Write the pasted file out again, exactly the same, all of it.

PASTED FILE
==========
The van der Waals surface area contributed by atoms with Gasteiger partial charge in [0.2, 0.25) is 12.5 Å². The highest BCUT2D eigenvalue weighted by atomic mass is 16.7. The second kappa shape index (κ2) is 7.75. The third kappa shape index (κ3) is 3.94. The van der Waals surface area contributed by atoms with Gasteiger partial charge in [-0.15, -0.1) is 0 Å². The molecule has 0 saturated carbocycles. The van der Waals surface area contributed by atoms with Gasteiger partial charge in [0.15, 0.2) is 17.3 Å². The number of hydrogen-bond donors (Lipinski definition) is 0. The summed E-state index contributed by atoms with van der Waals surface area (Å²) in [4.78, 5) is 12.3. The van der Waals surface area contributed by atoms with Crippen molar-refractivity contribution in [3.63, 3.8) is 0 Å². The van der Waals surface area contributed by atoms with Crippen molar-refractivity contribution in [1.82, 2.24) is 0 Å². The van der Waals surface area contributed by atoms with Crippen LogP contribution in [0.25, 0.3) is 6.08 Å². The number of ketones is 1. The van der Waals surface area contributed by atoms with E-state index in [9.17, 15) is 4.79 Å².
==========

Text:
The van der Waals surface area contributed by atoms with Gasteiger partial charge in [0.2, 0.25) is 12.5 Å². The highest BCUT2D eigenvalue weighted by atomic mass is 16.7. The second kappa shape index (κ2) is 7.75. The third kappa shape index (κ3) is 3.94. The van der Waals surface area contributed by atoms with Gasteiger partial charge in [-0.15, -0.1) is 0 Å². The molecule has 0 saturated carbocycles. The van der Waals surface area contributed by atoms with Gasteiger partial charge in [0.15, 0.2) is 17.3 Å². The number of hydrogen-bond donors (Lipinski definition) is 0. The summed E-state index contributed by atoms with van der Waals surface area (Å²) in [4.78, 5) is 12.3. The van der Waals surface area contributed by atoms with Crippen molar-refractivity contribution in [3.63, 3.8) is 0 Å². The van der Waals surface area contributed by atoms with Crippen molar-refractivity contribution in [1.82, 2.24) is 0 Å². The van der Waals surface area contributed by atoms with Crippen LogP contribution in [0.25, 0.3) is 6.08 Å². The number of ketones is 1. The van der Waals surface area contributed by atoms with E-state index in [9.17, 15) is 4.79 Å².